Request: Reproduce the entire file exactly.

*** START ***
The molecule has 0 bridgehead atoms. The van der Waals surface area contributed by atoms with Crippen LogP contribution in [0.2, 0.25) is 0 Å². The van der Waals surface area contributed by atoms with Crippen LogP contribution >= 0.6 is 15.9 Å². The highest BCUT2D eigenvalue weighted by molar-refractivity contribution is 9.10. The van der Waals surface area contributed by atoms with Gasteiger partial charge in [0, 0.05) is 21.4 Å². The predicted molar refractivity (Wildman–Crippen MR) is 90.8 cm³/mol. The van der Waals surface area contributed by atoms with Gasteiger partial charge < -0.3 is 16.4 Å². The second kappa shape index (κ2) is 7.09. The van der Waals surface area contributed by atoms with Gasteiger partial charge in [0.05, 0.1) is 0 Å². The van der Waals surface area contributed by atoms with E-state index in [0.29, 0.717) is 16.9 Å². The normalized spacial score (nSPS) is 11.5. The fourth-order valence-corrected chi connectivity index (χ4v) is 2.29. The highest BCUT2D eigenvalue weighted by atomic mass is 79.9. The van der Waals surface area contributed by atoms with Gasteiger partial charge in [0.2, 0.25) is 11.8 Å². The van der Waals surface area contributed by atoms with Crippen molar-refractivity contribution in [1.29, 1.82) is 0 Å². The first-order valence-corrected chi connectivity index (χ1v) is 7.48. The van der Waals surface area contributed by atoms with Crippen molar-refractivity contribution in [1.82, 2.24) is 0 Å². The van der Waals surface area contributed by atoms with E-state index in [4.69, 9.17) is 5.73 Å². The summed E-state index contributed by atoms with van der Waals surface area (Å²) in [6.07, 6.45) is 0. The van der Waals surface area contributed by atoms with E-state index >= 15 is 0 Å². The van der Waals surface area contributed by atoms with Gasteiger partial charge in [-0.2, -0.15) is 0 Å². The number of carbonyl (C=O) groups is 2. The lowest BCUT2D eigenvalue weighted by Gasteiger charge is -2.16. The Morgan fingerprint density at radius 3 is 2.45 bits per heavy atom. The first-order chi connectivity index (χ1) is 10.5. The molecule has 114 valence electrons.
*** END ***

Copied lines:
The molecule has 0 bridgehead atoms. The van der Waals surface area contributed by atoms with Crippen LogP contribution in [0.2, 0.25) is 0 Å². The van der Waals surface area contributed by atoms with Crippen LogP contribution >= 0.6 is 15.9 Å². The highest BCUT2D eigenvalue weighted by molar-refractivity contribution is 9.10. The van der Waals surface area contributed by atoms with Gasteiger partial charge in [0, 0.05) is 21.4 Å². The predicted molar refractivity (Wildman–Crippen MR) is 90.8 cm³/mol. The van der Waals surface area contributed by atoms with Gasteiger partial charge < -0.3 is 16.4 Å². The second kappa shape index (κ2) is 7.09. The van der Waals surface area contributed by atoms with Gasteiger partial charge in [0.05, 0.1) is 0 Å². The van der Waals surface area contributed by atoms with E-state index in [0.29, 0.717) is 16.9 Å². The normalized spacial score (nSPS) is 11.5. The fourth-order valence-corrected chi connectivity index (χ4v) is 2.29. The highest BCUT2D eigenvalue weighted by atomic mass is 79.9. The van der Waals surface area contributed by atoms with Gasteiger partial charge in [0.2, 0.25) is 11.8 Å². The van der Waals surface area contributed by atoms with Crippen molar-refractivity contribution in [1.29, 1.82) is 0 Å². The first-order valence-corrected chi connectivity index (χ1v) is 7.48. The van der Waals surface area contributed by atoms with Crippen molar-refractivity contribution in [1.82, 2.24) is 0 Å². The van der Waals surface area contributed by atoms with E-state index in [4.69, 9.17) is 5.73 Å². The summed E-state index contributed by atoms with van der Waals surface area (Å²) in [6.07, 6.45) is 0. The van der Waals surface area contributed by atoms with E-state index >= 15 is 0 Å². The van der Waals surface area contributed by atoms with Gasteiger partial charge in [-0.2, -0.15) is 0 Å². The number of carbonyl (C=O) groups is 2. The lowest BCUT2D eigenvalue weighted by Gasteiger charge is -2.16. The Morgan fingerprint density at radius 3 is 2.45 bits per heavy atom. The first-order chi connectivity index (χ1) is 10.5. The molecule has 114 valence electrons.